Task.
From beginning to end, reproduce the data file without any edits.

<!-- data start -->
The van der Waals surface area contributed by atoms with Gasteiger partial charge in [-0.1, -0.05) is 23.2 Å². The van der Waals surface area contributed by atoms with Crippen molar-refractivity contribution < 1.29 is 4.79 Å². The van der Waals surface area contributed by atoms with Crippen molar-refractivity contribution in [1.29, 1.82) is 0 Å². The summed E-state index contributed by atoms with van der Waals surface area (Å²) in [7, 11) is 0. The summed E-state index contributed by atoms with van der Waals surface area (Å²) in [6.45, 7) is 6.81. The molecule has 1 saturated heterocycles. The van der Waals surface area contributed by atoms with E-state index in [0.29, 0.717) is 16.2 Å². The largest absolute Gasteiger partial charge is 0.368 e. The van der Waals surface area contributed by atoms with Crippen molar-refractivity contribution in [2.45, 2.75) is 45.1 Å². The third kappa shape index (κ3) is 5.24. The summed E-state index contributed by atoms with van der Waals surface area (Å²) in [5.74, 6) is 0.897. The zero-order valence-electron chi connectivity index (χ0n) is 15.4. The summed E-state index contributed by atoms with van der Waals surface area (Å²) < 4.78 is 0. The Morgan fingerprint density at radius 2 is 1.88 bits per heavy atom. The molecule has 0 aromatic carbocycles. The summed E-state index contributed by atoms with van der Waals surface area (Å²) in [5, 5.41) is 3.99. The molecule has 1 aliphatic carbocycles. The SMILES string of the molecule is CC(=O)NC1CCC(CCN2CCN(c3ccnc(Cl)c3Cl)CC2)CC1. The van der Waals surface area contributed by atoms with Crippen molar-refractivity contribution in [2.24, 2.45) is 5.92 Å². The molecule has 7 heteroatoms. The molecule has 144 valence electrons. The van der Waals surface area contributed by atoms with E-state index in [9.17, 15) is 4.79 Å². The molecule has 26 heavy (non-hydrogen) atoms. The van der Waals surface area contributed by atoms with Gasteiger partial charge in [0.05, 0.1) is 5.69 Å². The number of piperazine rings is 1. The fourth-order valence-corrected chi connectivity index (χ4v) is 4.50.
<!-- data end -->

The van der Waals surface area contributed by atoms with Gasteiger partial charge in [-0.1, -0.05) is 23.2 Å². The van der Waals surface area contributed by atoms with Crippen molar-refractivity contribution < 1.29 is 4.79 Å². The van der Waals surface area contributed by atoms with Crippen molar-refractivity contribution in [1.29, 1.82) is 0 Å². The summed E-state index contributed by atoms with van der Waals surface area (Å²) in [7, 11) is 0. The summed E-state index contributed by atoms with van der Waals surface area (Å²) in [6.45, 7) is 6.81. The molecule has 1 saturated heterocycles. The van der Waals surface area contributed by atoms with E-state index in [0.29, 0.717) is 16.2 Å². The largest absolute Gasteiger partial charge is 0.368 e. The van der Waals surface area contributed by atoms with Crippen molar-refractivity contribution in [2.45, 2.75) is 45.1 Å². The third kappa shape index (κ3) is 5.24. The summed E-state index contributed by atoms with van der Waals surface area (Å²) in [5.74, 6) is 0.897. The zero-order valence-electron chi connectivity index (χ0n) is 15.4. The summed E-state index contributed by atoms with van der Waals surface area (Å²) < 4.78 is 0. The Morgan fingerprint density at radius 2 is 1.88 bits per heavy atom. The molecule has 0 aromatic carbocycles. The summed E-state index contributed by atoms with van der Waals surface area (Å²) in [5, 5.41) is 3.99. The molecule has 1 aliphatic carbocycles. The SMILES string of the molecule is CC(=O)NC1CCC(CCN2CCN(c3ccnc(Cl)c3Cl)CC2)CC1. The van der Waals surface area contributed by atoms with Crippen molar-refractivity contribution in [2.24, 2.45) is 5.92 Å². The molecule has 7 heteroatoms. The molecule has 144 valence electrons. The van der Waals surface area contributed by atoms with E-state index in [9.17, 15) is 4.79 Å². The molecule has 26 heavy (non-hydrogen) atoms. The van der Waals surface area contributed by atoms with Gasteiger partial charge in [0.05, 0.1) is 5.69 Å². The number of piperazine rings is 1. The fourth-order valence-corrected chi connectivity index (χ4v) is 4.50.